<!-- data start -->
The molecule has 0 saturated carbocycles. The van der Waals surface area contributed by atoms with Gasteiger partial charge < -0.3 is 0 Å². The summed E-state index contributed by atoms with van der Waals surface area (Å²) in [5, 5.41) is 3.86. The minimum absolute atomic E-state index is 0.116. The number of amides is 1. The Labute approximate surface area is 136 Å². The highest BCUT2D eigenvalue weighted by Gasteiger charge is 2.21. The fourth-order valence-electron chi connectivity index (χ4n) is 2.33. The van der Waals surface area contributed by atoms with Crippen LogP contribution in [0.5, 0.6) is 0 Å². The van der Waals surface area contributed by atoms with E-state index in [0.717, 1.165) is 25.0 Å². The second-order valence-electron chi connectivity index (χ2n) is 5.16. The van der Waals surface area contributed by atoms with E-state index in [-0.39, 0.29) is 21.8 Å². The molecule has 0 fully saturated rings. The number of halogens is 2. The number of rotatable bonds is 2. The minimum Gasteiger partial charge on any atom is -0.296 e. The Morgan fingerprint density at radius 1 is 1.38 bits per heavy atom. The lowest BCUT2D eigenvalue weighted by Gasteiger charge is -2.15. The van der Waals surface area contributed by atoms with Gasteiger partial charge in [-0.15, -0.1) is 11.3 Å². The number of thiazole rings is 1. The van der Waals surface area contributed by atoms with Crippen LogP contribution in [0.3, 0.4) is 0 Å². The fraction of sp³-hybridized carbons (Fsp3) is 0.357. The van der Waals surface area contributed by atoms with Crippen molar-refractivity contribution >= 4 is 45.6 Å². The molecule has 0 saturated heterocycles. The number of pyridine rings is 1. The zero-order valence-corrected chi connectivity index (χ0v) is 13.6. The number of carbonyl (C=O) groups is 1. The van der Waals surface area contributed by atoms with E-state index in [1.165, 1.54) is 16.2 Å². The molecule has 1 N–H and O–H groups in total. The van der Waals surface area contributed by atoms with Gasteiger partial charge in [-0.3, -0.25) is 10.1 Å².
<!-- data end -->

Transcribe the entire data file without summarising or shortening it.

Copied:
The molecule has 0 saturated carbocycles. The van der Waals surface area contributed by atoms with Gasteiger partial charge < -0.3 is 0 Å². The summed E-state index contributed by atoms with van der Waals surface area (Å²) in [5, 5.41) is 3.86. The minimum absolute atomic E-state index is 0.116. The number of amides is 1. The Labute approximate surface area is 136 Å². The highest BCUT2D eigenvalue weighted by Gasteiger charge is 2.21. The fourth-order valence-electron chi connectivity index (χ4n) is 2.33. The van der Waals surface area contributed by atoms with Crippen LogP contribution in [0.5, 0.6) is 0 Å². The van der Waals surface area contributed by atoms with E-state index in [0.717, 1.165) is 25.0 Å². The second-order valence-electron chi connectivity index (χ2n) is 5.16. The van der Waals surface area contributed by atoms with E-state index in [-0.39, 0.29) is 21.8 Å². The molecule has 0 fully saturated rings. The number of halogens is 2. The number of rotatable bonds is 2. The minimum Gasteiger partial charge on any atom is -0.296 e. The Morgan fingerprint density at radius 1 is 1.38 bits per heavy atom. The lowest BCUT2D eigenvalue weighted by Gasteiger charge is -2.15. The van der Waals surface area contributed by atoms with Gasteiger partial charge in [-0.15, -0.1) is 11.3 Å². The number of thiazole rings is 1. The van der Waals surface area contributed by atoms with Crippen LogP contribution in [0.3, 0.4) is 0 Å². The fraction of sp³-hybridized carbons (Fsp3) is 0.357. The van der Waals surface area contributed by atoms with Crippen molar-refractivity contribution >= 4 is 45.6 Å². The molecule has 0 saturated heterocycles. The number of pyridine rings is 1. The zero-order valence-corrected chi connectivity index (χ0v) is 13.6. The number of carbonyl (C=O) groups is 1. The van der Waals surface area contributed by atoms with E-state index in [1.165, 1.54) is 16.2 Å². The molecule has 1 N–H and O–H groups in total. The van der Waals surface area contributed by atoms with Gasteiger partial charge in [-0.3, -0.25) is 10.1 Å².